The Harvey House

Gerlach Brothers Road Ranch & Store

The Santa Fe Railroad announced its intention to construct a Harvey House next to the Santa Fe Depot in 1909: “Great is the Santa Fe,” the Canadian Record of October 7, 1909, stated, “and we are proud to be on its line.” The new Santa Fe buildings by the tracks were completely destroyed by fire in 1910, but the Santa Fe was undaunted by this setback, and after replacing them, continued construction of the Harvey House.

The Harvey House cost the railroad $36,000, and its presence meant trains would stop for the first time for meals in Canadian. The Record told it readers: “...more traffic will be sent this way. In the near future a California train will pass through Canadian, but not without stopping.”

The Harvey House was a two-story brick structure by the track, connected to the depot with covered walkways. It did not have any hotel accommodations, but had a dining room and a lunch room, with employee bedrooms on the second floor. “The most substantially built structure in the town,” the Harvey House was part of a planned system of Harvey Houses that promised to bring additional passenger traffic through this division of the Santa Fe. Canadians recognized the Santa Fe’s influence in shaping their community.

Canadians old enough to remember say that most Harvey Girls at the house were local women. A few were sent in, especially to get the house opened and on its feet. The manager, chef, and baker were never from the area, but many local women found work there over the years at the Canadian Harvey dining room and lunch counter.

At the age of 15, Fred Harvey left his native England for the United States. Upon his arrival in New York City, Mr. Harvey began working in the restaurant business. The Civil war was bad for restaurants but good for the railroad, and Mr. Harvey made a career change. Over the next 20 years, Mr. Harvey moved ever westward and even higher in railroad business, but never forgot his restaurant beginnings. Traveling for the railroads over the time enforced Mr. Harvey’s view that improvement was needed in the food department.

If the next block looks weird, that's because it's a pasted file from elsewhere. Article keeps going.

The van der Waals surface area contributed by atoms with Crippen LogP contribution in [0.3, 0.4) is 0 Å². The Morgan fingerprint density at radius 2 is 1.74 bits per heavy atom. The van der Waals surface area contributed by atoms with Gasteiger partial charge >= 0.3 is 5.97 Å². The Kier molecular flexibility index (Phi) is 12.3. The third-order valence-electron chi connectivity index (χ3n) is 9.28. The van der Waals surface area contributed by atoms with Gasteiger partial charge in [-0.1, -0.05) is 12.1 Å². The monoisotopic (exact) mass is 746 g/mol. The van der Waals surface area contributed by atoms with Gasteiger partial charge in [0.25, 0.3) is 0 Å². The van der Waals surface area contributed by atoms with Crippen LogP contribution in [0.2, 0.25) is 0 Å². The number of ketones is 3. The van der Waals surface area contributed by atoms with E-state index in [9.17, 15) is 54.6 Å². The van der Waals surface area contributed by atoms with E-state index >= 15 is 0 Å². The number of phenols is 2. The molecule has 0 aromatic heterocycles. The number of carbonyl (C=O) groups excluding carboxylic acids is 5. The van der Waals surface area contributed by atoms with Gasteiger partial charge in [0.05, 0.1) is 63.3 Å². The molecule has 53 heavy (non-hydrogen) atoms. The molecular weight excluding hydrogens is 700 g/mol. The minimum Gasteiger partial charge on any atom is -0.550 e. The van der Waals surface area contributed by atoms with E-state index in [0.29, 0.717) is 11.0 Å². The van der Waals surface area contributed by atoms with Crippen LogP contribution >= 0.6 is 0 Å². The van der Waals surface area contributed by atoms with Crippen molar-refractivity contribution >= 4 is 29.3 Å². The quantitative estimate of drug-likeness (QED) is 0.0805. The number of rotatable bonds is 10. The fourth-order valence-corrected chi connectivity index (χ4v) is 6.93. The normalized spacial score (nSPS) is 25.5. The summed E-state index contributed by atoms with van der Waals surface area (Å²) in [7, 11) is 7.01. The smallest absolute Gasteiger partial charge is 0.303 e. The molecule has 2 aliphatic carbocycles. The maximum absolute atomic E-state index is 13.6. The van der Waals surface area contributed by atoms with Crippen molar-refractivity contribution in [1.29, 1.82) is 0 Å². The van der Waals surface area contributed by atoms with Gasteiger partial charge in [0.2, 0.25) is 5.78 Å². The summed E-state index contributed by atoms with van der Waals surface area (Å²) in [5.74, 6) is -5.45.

Upon arrival in Kansas in 1870, Mr. Harvey met Charlie Moorse, President of the fledgling Atchison, Topeka, and Santa Fe Railway. For the next near century, Fred Harvey’s company would bring good food at reasonable prices in clean, elegant, restaurants, to the traveling public in the southwest. They also brought civilization, community, and industry to the Wild West. A short 15 years later, there were 17 Harvey Houses; at their peak, there were 84!

He began hiring women at a time when most jobs for women were as domestics or teachers. His own experience with the men that he had hired were as wild as the west was. He advertised in the East for women to work for him. Paying as much as $17.50 per month with free room, board, and clean uniforms. The company prospered with these new helpers. Each girl signed a 1 year contract not to marry. Advertisements for Harvey Girls read “young women of good character, attractive, intellegent, 18 - 30 years old.” They attended a special training corps where they were taught personal grooming and the art of serving food with elegance.

The Harvey House in Canadian, Texas opened in 1910, and closed in 1939. A few of the original Harvey girls are still residents in this wonderfully historic town, Rachel Kelly and Alice Garnas. Canadian owes a lot of its life to the railroad and to the Fred Harvey Company, without which this thriving community may not have become what it is today.

The following are some of the Harvey House employees that became Canadian residents:
Elizabeth Alice Garnas 1909, Yugoslavia Harvey Girl, NM, 1926-1929
Warren Harrington Busboy, Canadian, TX 1929-1932
Elizabeth Hazelwood 1897 Harvey Girl, Canadian, TX 1926-1939
Rachel Kelly Oklahoma Harvey Girl, Canadian, TX 1927
Una Gertrude Atchison Matthews Texas Harvey Girl, Canadian, TX 1925